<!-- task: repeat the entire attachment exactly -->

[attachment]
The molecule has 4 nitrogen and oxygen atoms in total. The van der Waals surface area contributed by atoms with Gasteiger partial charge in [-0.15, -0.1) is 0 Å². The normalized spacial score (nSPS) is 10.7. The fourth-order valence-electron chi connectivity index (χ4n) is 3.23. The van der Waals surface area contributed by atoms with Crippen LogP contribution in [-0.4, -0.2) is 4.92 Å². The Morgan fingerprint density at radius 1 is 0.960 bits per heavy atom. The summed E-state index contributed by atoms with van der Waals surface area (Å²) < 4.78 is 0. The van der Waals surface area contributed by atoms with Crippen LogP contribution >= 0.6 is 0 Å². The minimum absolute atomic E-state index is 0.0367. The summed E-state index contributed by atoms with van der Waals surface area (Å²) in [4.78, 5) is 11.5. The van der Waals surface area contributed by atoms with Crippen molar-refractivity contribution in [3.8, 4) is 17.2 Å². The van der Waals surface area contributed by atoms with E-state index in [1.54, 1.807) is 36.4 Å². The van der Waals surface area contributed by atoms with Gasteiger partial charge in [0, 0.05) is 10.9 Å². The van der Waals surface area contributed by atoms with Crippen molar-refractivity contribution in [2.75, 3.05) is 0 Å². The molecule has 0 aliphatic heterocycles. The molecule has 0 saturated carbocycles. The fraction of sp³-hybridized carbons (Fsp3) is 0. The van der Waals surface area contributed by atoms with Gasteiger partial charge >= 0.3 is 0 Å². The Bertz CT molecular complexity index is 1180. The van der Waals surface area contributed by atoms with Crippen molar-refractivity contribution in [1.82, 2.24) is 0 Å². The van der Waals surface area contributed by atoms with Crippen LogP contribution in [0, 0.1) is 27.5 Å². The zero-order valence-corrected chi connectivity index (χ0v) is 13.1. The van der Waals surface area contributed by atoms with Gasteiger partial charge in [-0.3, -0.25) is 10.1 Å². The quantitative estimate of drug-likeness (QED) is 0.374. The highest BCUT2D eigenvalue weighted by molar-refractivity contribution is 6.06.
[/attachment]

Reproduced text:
The molecule has 4 nitrogen and oxygen atoms in total. The van der Waals surface area contributed by atoms with Gasteiger partial charge in [-0.15, -0.1) is 0 Å². The normalized spacial score (nSPS) is 10.7. The fourth-order valence-electron chi connectivity index (χ4n) is 3.23. The van der Waals surface area contributed by atoms with Crippen LogP contribution in [-0.4, -0.2) is 4.92 Å². The Morgan fingerprint density at radius 1 is 0.960 bits per heavy atom. The summed E-state index contributed by atoms with van der Waals surface area (Å²) < 4.78 is 0. The van der Waals surface area contributed by atoms with Crippen LogP contribution >= 0.6 is 0 Å². The minimum absolute atomic E-state index is 0.0367. The summed E-state index contributed by atoms with van der Waals surface area (Å²) in [4.78, 5) is 11.5. The van der Waals surface area contributed by atoms with Crippen molar-refractivity contribution in [3.8, 4) is 17.2 Å². The van der Waals surface area contributed by atoms with E-state index in [1.54, 1.807) is 36.4 Å². The van der Waals surface area contributed by atoms with Gasteiger partial charge in [0, 0.05) is 10.9 Å². The van der Waals surface area contributed by atoms with Crippen molar-refractivity contribution in [2.75, 3.05) is 0 Å². The molecule has 0 aliphatic heterocycles. The molecule has 0 saturated carbocycles. The fraction of sp³-hybridized carbons (Fsp3) is 0. The van der Waals surface area contributed by atoms with Gasteiger partial charge >= 0.3 is 0 Å². The Bertz CT molecular complexity index is 1180. The van der Waals surface area contributed by atoms with Crippen molar-refractivity contribution in [1.82, 2.24) is 0 Å². The van der Waals surface area contributed by atoms with Crippen LogP contribution in [0, 0.1) is 27.5 Å². The zero-order valence-corrected chi connectivity index (χ0v) is 13.1. The van der Waals surface area contributed by atoms with Gasteiger partial charge in [-0.3, -0.25) is 10.1 Å². The quantitative estimate of drug-likeness (QED) is 0.374. The highest BCUT2D eigenvalue weighted by molar-refractivity contribution is 6.06.